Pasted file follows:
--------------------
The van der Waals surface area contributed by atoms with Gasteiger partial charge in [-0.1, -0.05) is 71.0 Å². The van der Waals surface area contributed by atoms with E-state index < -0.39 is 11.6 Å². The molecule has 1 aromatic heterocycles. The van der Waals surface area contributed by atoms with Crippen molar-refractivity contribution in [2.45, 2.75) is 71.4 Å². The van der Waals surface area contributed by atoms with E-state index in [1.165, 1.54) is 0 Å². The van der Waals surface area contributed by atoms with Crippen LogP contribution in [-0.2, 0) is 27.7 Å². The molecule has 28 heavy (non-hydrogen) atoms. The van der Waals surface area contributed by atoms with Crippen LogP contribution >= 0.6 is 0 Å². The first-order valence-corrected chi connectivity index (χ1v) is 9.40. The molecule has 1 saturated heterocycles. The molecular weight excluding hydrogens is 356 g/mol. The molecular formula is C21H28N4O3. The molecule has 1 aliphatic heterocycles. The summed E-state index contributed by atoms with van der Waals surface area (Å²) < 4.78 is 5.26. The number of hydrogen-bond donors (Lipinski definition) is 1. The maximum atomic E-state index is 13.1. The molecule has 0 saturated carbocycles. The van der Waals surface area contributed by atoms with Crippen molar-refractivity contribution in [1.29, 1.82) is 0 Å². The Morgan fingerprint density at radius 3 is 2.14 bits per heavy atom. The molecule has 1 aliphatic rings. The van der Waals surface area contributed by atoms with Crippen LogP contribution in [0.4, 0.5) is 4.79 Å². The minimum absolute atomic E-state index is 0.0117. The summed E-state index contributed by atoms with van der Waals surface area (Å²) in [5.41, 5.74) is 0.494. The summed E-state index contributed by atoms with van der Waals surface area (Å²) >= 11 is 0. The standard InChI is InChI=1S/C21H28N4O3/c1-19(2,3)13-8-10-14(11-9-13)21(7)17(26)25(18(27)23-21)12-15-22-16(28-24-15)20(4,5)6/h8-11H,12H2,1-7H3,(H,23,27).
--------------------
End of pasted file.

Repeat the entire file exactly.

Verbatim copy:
The van der Waals surface area contributed by atoms with Gasteiger partial charge in [-0.1, -0.05) is 71.0 Å². The van der Waals surface area contributed by atoms with E-state index < -0.39 is 11.6 Å². The molecule has 1 aromatic heterocycles. The van der Waals surface area contributed by atoms with Crippen molar-refractivity contribution in [2.45, 2.75) is 71.4 Å². The van der Waals surface area contributed by atoms with E-state index in [1.165, 1.54) is 0 Å². The van der Waals surface area contributed by atoms with Crippen LogP contribution in [-0.2, 0) is 27.7 Å². The molecule has 28 heavy (non-hydrogen) atoms. The van der Waals surface area contributed by atoms with Crippen LogP contribution >= 0.6 is 0 Å². The first-order valence-corrected chi connectivity index (χ1v) is 9.40. The molecule has 1 saturated heterocycles. The molecular weight excluding hydrogens is 356 g/mol. The molecular formula is C21H28N4O3. The molecule has 1 aliphatic heterocycles. The summed E-state index contributed by atoms with van der Waals surface area (Å²) < 4.78 is 5.26. The number of hydrogen-bond donors (Lipinski definition) is 1. The maximum atomic E-state index is 13.1. The molecule has 0 saturated carbocycles. The van der Waals surface area contributed by atoms with Crippen molar-refractivity contribution in [1.29, 1.82) is 0 Å². The Morgan fingerprint density at radius 3 is 2.14 bits per heavy atom. The molecule has 1 aliphatic rings. The van der Waals surface area contributed by atoms with Crippen LogP contribution in [0.4, 0.5) is 4.79 Å². The minimum absolute atomic E-state index is 0.0117. The summed E-state index contributed by atoms with van der Waals surface area (Å²) in [5.41, 5.74) is 0.494. The summed E-state index contributed by atoms with van der Waals surface area (Å²) >= 11 is 0. The standard InChI is InChI=1S/C21H28N4O3/c1-19(2,3)13-8-10-14(11-9-13)21(7)17(26)25(18(27)23-21)12-15-22-16(28-24-15)20(4,5)6/h8-11H,12H2,1-7H3,(H,23,27).